Beginnings and Endings

Feeling Small

Through November and December, each night’s darkness clamps a degree tighter. Much as my rational brain knows I have a critical role to play in creation, I can’t explain my way out of despair. I am nothing. I am dust, a wisp of Elizabeth, here then gone. How can I carry on?

Memory’s Invitation

Why does this memory return today?  This question is endlessly fruitful for those of us who seek the meaning buried in experience.  I ask it whenever a memory won’t let me go.  My father died in July, and this simple meal on a park bench conjures completely all he meant to me:  Our mutual effort to begin again.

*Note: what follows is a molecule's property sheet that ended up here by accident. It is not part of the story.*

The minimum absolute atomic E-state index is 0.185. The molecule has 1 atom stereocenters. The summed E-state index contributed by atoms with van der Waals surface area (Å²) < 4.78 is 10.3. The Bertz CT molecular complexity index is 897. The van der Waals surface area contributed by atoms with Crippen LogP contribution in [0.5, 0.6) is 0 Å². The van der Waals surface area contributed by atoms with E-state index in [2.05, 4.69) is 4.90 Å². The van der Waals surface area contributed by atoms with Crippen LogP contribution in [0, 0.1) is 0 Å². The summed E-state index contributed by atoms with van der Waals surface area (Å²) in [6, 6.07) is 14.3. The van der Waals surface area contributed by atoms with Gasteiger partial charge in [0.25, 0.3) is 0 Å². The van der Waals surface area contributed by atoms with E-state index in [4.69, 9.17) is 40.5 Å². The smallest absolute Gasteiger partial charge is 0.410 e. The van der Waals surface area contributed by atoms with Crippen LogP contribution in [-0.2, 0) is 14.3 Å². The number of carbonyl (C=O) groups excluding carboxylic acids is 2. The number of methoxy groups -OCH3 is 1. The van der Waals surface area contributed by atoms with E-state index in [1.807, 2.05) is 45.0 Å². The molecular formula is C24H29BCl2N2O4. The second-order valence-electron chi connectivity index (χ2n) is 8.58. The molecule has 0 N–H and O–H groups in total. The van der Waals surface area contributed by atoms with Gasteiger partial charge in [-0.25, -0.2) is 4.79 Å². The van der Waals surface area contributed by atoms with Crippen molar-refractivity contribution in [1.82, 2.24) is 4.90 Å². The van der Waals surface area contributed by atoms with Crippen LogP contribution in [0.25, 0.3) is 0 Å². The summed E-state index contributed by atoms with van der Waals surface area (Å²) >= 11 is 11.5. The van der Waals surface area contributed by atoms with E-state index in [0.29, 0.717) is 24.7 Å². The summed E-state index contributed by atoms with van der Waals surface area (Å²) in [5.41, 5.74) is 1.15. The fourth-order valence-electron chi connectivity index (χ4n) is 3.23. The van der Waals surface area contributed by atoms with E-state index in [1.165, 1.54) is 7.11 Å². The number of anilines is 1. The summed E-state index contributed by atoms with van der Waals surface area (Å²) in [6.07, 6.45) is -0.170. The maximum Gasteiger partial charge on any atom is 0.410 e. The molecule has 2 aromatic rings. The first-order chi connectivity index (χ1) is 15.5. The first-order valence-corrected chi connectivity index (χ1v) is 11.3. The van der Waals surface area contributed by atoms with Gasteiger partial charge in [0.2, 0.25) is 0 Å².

Full Stop

We’re fortunate to have the time and space to grieve—together.  Had my father died even a month earlier, this might not have been possible.  I’m struck by how unusual it is for us (for most Americans?) to come to a full stop like this, to do nothing but love my dad.  It’s an immense gift.  Grief is beautiful in its own wretched way.

Die Before You Die

Every year I’m surprised by how much spring looks like autumn. I’ll walk to work, delighting in the crab apples blooming pink or the fruit trees snowing petals, then do a double-take: The elm shakes with brown seeds; the maple’s winged clusters are bright red.